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Study: Over 2 years, COVID-19 vaccines prevented 3 million U.S. deaths

This week marks two years since the U.S. began distributing and administering COVID vaccines.

A new study estimates how much worse the pandemic might have been without them.

Computer-modeling-based research by the Commonwealth Fund suggests that vaccines have reduced COVID's potential death toll by more than 3 million, reduced medical costs by $1 trillion and kept kids in school longer.

Without vaccines, the country would have seen 1.5 times more infections and 3.8 times more hospitalizations since December 2020, increasing the odds of long COVID and of reinfections, which have higher risk of death.

Even in evasive variants like omicron, vaccines blunted disease severity, lessening the burden on hospitals even as high rates of flu and RSV now strain the healthcare system.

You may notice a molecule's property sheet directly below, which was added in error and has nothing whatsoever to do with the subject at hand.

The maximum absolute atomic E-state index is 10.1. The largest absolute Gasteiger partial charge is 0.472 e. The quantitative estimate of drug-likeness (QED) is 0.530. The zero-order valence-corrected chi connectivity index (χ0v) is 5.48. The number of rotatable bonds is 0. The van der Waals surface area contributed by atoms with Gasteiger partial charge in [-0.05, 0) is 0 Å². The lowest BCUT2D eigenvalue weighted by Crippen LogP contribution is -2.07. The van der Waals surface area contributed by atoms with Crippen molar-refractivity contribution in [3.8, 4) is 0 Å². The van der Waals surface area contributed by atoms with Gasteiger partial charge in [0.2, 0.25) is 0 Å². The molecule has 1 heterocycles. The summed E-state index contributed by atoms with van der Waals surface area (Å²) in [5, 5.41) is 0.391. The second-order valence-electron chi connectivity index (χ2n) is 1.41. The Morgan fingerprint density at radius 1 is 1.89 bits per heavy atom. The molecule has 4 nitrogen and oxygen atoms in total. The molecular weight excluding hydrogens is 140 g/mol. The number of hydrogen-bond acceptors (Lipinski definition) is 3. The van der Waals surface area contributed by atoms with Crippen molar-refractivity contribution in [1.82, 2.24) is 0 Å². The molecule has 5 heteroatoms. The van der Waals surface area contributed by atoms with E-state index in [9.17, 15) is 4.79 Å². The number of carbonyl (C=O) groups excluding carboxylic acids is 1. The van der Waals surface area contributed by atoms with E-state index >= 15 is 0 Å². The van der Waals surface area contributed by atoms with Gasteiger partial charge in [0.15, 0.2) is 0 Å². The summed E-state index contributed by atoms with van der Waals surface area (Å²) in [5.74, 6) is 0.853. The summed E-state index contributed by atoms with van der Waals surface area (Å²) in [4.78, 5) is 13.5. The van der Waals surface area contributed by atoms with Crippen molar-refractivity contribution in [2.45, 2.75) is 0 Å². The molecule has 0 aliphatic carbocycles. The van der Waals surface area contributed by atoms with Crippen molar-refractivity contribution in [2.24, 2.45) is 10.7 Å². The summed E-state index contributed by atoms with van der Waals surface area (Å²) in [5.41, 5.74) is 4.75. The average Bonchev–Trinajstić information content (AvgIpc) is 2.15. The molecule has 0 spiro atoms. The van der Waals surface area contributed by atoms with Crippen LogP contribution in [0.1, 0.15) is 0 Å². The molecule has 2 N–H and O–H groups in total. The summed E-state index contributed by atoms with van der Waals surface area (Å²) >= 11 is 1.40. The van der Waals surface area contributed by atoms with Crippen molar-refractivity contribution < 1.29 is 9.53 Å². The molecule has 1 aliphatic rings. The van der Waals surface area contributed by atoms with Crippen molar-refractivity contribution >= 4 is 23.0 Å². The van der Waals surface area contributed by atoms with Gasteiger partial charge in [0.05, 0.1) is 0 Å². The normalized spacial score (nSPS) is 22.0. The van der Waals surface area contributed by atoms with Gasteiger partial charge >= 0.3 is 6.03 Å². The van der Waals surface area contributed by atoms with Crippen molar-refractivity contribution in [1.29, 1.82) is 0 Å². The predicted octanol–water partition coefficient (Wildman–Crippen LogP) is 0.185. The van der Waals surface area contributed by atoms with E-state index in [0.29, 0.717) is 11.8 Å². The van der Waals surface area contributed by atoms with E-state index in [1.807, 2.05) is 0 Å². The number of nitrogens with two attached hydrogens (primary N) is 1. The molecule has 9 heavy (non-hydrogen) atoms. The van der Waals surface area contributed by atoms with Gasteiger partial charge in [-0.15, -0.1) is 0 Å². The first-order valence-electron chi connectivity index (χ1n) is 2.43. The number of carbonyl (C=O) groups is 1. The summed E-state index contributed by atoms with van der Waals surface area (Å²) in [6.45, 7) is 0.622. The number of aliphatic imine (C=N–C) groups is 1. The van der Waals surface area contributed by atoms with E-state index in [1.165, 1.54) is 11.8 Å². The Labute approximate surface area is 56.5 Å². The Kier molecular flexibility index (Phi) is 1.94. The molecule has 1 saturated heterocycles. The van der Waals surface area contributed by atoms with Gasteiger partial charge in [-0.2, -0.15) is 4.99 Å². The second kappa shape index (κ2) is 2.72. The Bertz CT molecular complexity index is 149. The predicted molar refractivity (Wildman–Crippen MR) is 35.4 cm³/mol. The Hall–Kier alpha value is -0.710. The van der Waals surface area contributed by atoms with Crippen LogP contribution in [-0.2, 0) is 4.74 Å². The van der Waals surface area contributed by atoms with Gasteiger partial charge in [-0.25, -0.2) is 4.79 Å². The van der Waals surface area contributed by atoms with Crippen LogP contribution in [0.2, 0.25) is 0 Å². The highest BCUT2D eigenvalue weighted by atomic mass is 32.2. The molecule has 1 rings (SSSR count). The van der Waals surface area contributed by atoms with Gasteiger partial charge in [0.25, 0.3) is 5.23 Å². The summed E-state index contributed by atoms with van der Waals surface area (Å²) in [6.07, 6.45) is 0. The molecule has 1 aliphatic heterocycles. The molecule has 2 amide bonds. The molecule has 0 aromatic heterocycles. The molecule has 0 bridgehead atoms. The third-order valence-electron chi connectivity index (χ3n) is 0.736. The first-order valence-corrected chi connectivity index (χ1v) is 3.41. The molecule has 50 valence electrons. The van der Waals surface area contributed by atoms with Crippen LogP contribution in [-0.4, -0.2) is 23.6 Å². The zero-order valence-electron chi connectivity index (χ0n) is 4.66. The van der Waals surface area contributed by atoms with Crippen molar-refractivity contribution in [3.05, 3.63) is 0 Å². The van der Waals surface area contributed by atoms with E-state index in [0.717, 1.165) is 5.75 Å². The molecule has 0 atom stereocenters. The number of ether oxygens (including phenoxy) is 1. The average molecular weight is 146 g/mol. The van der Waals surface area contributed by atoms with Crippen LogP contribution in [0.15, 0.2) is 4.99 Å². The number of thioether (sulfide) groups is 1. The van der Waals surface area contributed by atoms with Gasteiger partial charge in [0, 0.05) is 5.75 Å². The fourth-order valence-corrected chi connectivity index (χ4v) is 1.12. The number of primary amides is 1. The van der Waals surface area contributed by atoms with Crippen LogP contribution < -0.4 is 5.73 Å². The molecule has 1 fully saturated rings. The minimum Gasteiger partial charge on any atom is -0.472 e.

Nicholas Gerbis joined KJZZ’s Arizona Science Desk in 2016. A longtime science, health and technology journalist and editor, his extensive background in related nonprofit and science communications inform his reporting on Earth and space sciences, neuroscience and behavioral health, and bioscience/biotechnology.Apart from travel and three years in Delaware spent earning his master’s degree in physical geography (climatology), Gerbis has spent most of his life in Arizona. He also holds a master’s degree in journalism and mass communication from Arizona State University’s Cronkite School and a bachelor’s degree in geography (climatology/meteorology), also from ASU.Gerbis briefly “retired in reverse” and moved from Arizona to Wisconsin, where he taught science history and science-fiction film courses at University of Wisconsin-Eau Claire. He is glad to be back in the Valley and enjoys contributing to KJZZ’s Untold Arizona series.During the COVID-19 pandemic, Gerbis focused almost solely on coronavirus-related stories and analysis. In addition to reporting on the course of the disease and related research, he delved into deeper questions, such as the impact of shutdowns on science and medicine, the roots of vaccine reluctance and the policies that exacerbated the virus’s impact, particularly on vulnerable populations.